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    Note that you can't set these as System properties (i.e using the -D flags or System.setProperty) because they're not system properties - they're Security properties. – Les Hazlewood Jun 20 '13 at 16:26
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    This documentation is slightly different in 1.7. Specifically, the cache forever now only happens when a security manager is present: "The default behavior is to cache forever when a security manager is installed, and to cache for an implementation specific period of time, when a security manager is not installed." docs.oracle.com/javase/7/docs/technotes/guides/net/… – Brett Okken Jun 12 '14 at 12:11
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    @Michael see System.getSecurityManager(). Docs for Java 8: docs.oracle.com/javase/8/docs/api/java/lang/… – gesellix Feb 28 '17 at 20:24

This has obviously been fixed in newer releases (SE 6 and 7). I experience a 30 second caching time max when running the following code snippet while watching port 53 activity using tcpdump.

 * http://stackoverflow.com/questions/1256556/any-way-to-make-java-honor-the-dns-caching-timeout-ttl
 * Result: Java 6 distributed with Ubuntu 12.04 and Java 7 u15 downloaded from Oracle have
 * an expiry time for dns lookups of approx. 30 seconds.

import java.util.*;
import java.text.*;
import java.security.*;

import java.net.InetAddress;
import java.net.UnknownHostException;
import java.io.BufferedReader;
import java.io.InputStreamReader;
import java.io.InputStream;
import java.net.URL;
import java.net.URLConnection;

public class Test {
    final static String hostname = "www.google.com";
    public static void main(String[] args) {
        // only required for Java SE 5 and lower:
        //Security.setProperty("networkaddress.cache.ttl", "30");


        while(true) {
            int i = 0;
            try {
                InetAddress inetAddress = InetAddress.getLocalHost();
                System.out.println(new Date());
                inetAddress = InetAddress.getByName(hostname);
                displayStuff(hostname, inetAddress);
            } catch (UnknownHostException e) {
            try {
            } catch(Exception ex) {}

    public static void displayStuff(String whichHost, InetAddress inetAddress) {
        System.out.println("Which Host:" + whichHost);
        System.out.println("Canonical Host Name:" + inetAddress.getCanonicalHostName());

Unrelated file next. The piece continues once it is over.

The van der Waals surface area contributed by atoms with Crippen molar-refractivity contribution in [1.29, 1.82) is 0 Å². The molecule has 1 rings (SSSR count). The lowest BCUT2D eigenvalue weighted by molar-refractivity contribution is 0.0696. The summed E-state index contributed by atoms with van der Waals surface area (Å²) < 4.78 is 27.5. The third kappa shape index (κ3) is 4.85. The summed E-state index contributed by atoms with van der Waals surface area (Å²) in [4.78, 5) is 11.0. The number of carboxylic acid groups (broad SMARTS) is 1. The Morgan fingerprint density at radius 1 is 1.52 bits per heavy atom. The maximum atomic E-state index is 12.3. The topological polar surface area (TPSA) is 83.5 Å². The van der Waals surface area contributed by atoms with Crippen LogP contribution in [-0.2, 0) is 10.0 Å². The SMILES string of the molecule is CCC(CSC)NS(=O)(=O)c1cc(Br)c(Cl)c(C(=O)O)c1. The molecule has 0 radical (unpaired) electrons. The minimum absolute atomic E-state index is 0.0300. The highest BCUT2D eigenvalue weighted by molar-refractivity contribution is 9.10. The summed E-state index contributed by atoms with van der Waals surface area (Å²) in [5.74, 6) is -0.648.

System.out.println("Host Name:" + inetAddress.getHostName());
        System.out.println("Host Address:" + inetAddress.getHostAddress());

    public static void makeRequest() {
        try {
            URL url = new URL("http://"+hostname+"/");
            URLConnection conn = url.openConnection();
            InputStream is = conn.getInputStream();
            InputStreamReader ird = new InputStreamReader(is);
            BufferedReader rd = new BufferedReader(ird);
            String res;
            while((res = rd.readLine()) != null) {
        } catch(Exception ex) {
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    Yes, Java 1.5 had a default value of infinite caching. Java 1.6 and 1.7 have a 30 second default. – Michael Mar 19 '13 at 21:15
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    The documentation for 1.7 indicates this may only be true in the case where a security manager is not present: "The default behavior is to cache forever when a security manager is installed, and to cache for an implementation specific period of time, when a security manager is not installed." docs.oracle.com/javase/7/docs/technotes/guides/net/… – Brett Okken Jun 12 '14 at 12:10
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    @Michael care to share the source for that information? – rustyx Oct 25 '14 at 21:38
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    @rustyx Oracle's 1.6 and 1.7 JDK has this in jre/lib/security/java.security for networkaddress.cache.ttl: "# default value is forever (FOREVER). For security reasons, this # caching is made forever when a security manager is set. When a security # manager is not set, the default behavior is to cache for 30 seconds." So applets and apps deployed via Java Web Start still cache forever otherwise it is 30 seconds. – Michael Oct 27 '14 at 17:44